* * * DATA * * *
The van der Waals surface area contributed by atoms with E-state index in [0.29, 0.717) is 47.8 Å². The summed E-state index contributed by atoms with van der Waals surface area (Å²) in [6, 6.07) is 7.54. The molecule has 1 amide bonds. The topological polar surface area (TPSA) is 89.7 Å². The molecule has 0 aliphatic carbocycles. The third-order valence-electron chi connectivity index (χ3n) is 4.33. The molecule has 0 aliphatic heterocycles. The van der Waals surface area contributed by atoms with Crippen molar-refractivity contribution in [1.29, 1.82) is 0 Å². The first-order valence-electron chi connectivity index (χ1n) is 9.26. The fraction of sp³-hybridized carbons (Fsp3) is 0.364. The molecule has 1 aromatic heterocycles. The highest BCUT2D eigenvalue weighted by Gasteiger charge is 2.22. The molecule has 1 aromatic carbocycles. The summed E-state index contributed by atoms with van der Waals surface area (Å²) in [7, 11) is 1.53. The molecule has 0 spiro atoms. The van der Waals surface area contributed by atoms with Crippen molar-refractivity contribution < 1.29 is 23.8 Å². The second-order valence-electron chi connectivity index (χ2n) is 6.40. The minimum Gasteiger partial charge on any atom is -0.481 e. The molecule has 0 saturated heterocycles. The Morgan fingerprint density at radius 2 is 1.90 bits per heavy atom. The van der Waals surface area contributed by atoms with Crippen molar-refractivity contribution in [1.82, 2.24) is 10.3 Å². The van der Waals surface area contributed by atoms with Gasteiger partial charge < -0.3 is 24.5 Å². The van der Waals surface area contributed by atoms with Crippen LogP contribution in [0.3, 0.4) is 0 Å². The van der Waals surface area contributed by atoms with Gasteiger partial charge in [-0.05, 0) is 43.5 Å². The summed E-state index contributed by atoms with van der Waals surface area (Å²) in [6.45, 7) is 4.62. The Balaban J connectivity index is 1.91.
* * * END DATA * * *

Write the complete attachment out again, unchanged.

The van der Waals surface area contributed by atoms with E-state index in [0.29, 0.717) is 47.8 Å². The summed E-state index contributed by atoms with van der Waals surface area (Å²) in [6, 6.07) is 7.54. The molecule has 1 amide bonds. The topological polar surface area (TPSA) is 89.7 Å². The molecule has 0 aliphatic carbocycles. The third-order valence-electron chi connectivity index (χ3n) is 4.33. The molecule has 0 aliphatic heterocycles. The van der Waals surface area contributed by atoms with Crippen molar-refractivity contribution in [1.29, 1.82) is 0 Å². The first-order valence-electron chi connectivity index (χ1n) is 9.26. The fraction of sp³-hybridized carbons (Fsp3) is 0.364. The molecule has 1 aromatic heterocycles. The highest BCUT2D eigenvalue weighted by Gasteiger charge is 2.22. The molecule has 1 aromatic carbocycles. The summed E-state index contributed by atoms with van der Waals surface area (Å²) in [7, 11) is 1.53. The molecule has 0 spiro atoms. The van der Waals surface area contributed by atoms with Crippen molar-refractivity contribution < 1.29 is 23.8 Å². The second-order valence-electron chi connectivity index (χ2n) is 6.40. The minimum Gasteiger partial charge on any atom is -0.481 e. The molecule has 0 saturated heterocycles. The Morgan fingerprint density at radius 2 is 1.90 bits per heavy atom. The van der Waals surface area contributed by atoms with Crippen molar-refractivity contribution in [1.82, 2.24) is 10.3 Å². The van der Waals surface area contributed by atoms with Gasteiger partial charge < -0.3 is 24.5 Å². The van der Waals surface area contributed by atoms with Crippen LogP contribution in [0.3, 0.4) is 0 Å². The van der Waals surface area contributed by atoms with Gasteiger partial charge in [-0.05, 0) is 43.5 Å². The summed E-state index contributed by atoms with van der Waals surface area (Å²) in [6.45, 7) is 4.62. The Balaban J connectivity index is 1.91.